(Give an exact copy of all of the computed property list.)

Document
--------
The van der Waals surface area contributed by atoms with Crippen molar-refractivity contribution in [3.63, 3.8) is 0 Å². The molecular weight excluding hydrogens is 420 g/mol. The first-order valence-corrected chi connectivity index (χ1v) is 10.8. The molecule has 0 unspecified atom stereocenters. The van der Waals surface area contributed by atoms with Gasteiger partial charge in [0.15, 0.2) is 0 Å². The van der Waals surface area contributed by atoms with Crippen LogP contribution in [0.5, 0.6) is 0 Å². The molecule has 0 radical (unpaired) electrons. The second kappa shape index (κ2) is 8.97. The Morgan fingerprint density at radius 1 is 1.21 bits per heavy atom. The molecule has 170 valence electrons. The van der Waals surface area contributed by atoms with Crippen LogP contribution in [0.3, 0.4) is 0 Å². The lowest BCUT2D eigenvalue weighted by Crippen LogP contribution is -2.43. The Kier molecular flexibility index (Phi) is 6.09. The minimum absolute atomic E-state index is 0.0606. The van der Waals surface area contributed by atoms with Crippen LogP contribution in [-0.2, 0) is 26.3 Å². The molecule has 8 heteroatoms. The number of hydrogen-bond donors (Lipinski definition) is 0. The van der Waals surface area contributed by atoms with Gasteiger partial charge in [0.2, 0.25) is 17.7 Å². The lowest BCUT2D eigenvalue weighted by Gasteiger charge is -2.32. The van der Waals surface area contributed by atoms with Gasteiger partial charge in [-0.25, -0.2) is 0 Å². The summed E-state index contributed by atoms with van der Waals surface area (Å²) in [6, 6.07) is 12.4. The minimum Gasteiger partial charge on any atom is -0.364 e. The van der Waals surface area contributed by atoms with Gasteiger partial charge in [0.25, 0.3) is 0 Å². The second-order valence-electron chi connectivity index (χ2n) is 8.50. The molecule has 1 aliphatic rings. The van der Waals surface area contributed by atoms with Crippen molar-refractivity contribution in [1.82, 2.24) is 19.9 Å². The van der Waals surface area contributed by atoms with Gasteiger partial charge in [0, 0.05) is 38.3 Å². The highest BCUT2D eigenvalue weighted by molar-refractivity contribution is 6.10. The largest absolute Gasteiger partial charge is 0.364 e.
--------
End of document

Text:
The van der Waals surface area contributed by atoms with Crippen molar-refractivity contribution in [3.63, 3.8) is 0 Å². The molecular weight excluding hydrogens is 420 g/mol. The first-order valence-corrected chi connectivity index (χ1v) is 10.8. The molecule has 0 unspecified atom stereocenters. The van der Waals surface area contributed by atoms with Gasteiger partial charge in [0.15, 0.2) is 0 Å². The van der Waals surface area contributed by atoms with Crippen LogP contribution in [0.5, 0.6) is 0 Å². The molecule has 0 radical (unpaired) electrons. The second kappa shape index (κ2) is 8.97. The Morgan fingerprint density at radius 1 is 1.21 bits per heavy atom. The molecule has 170 valence electrons. The van der Waals surface area contributed by atoms with Crippen LogP contribution in [0.3, 0.4) is 0 Å². The lowest BCUT2D eigenvalue weighted by Crippen LogP contribution is -2.43. The Kier molecular flexibility index (Phi) is 6.09. The minimum absolute atomic E-state index is 0.0606. The van der Waals surface area contributed by atoms with Crippen LogP contribution in [-0.2, 0) is 26.3 Å². The molecule has 8 heteroatoms. The number of hydrogen-bond donors (Lipinski definition) is 0. The van der Waals surface area contributed by atoms with Gasteiger partial charge in [0.2, 0.25) is 17.7 Å². The lowest BCUT2D eigenvalue weighted by Gasteiger charge is -2.32. The van der Waals surface area contributed by atoms with Gasteiger partial charge in [-0.25, -0.2) is 0 Å². The summed E-state index contributed by atoms with van der Waals surface area (Å²) in [6, 6.07) is 12.4. The minimum Gasteiger partial charge on any atom is -0.364 e. The van der Waals surface area contributed by atoms with Gasteiger partial charge in [0.25, 0.3) is 0 Å². The second-order valence-electron chi connectivity index (χ2n) is 8.50. The molecule has 1 aliphatic rings. The van der Waals surface area contributed by atoms with Crippen molar-refractivity contribution in [1.82, 2.24) is 19.9 Å². The van der Waals surface area contributed by atoms with Gasteiger partial charge in [0, 0.05) is 38.3 Å². The highest BCUT2D eigenvalue weighted by molar-refractivity contribution is 6.10. The largest absolute Gasteiger partial charge is 0.364 e.